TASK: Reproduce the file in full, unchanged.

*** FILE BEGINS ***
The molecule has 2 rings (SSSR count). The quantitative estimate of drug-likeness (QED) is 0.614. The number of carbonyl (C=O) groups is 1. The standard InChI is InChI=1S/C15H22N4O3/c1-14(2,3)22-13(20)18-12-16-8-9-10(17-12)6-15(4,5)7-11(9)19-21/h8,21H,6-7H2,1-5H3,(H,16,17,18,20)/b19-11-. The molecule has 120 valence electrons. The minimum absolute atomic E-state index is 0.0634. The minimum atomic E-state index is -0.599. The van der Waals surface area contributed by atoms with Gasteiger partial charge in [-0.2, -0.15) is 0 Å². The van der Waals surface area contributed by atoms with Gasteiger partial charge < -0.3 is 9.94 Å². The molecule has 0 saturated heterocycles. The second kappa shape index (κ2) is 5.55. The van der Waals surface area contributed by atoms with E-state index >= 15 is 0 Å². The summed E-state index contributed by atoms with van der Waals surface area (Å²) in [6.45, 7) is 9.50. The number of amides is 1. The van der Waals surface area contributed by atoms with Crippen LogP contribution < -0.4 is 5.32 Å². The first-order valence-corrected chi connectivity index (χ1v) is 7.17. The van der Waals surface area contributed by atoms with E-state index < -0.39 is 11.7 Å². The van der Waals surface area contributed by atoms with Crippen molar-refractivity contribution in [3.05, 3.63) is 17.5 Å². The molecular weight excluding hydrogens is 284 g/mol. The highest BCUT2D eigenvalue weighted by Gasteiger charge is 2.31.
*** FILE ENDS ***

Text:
The molecule has 2 rings (SSSR count). The quantitative estimate of drug-likeness (QED) is 0.614. The number of carbonyl (C=O) groups is 1. The standard InChI is InChI=1S/C15H22N4O3/c1-14(2,3)22-13(20)18-12-16-8-9-10(17-12)6-15(4,5)7-11(9)19-21/h8,21H,6-7H2,1-5H3,(H,16,17,18,20)/b19-11-. The molecule has 120 valence electrons. The minimum absolute atomic E-state index is 0.0634. The minimum atomic E-state index is -0.599. The van der Waals surface area contributed by atoms with Gasteiger partial charge in [-0.2, -0.15) is 0 Å². The van der Waals surface area contributed by atoms with Gasteiger partial charge < -0.3 is 9.94 Å². The molecule has 0 saturated heterocycles. The second kappa shape index (κ2) is 5.55. The van der Waals surface area contributed by atoms with E-state index >= 15 is 0 Å². The summed E-state index contributed by atoms with van der Waals surface area (Å²) in [6.45, 7) is 9.50. The number of amides is 1. The van der Waals surface area contributed by atoms with Crippen LogP contribution < -0.4 is 5.32 Å². The first-order valence-corrected chi connectivity index (χ1v) is 7.17. The van der Waals surface area contributed by atoms with E-state index < -0.39 is 11.7 Å². The van der Waals surface area contributed by atoms with Crippen molar-refractivity contribution in [3.05, 3.63) is 17.5 Å². The molecular weight excluding hydrogens is 284 g/mol. The highest BCUT2D eigenvalue weighted by Gasteiger charge is 2.31.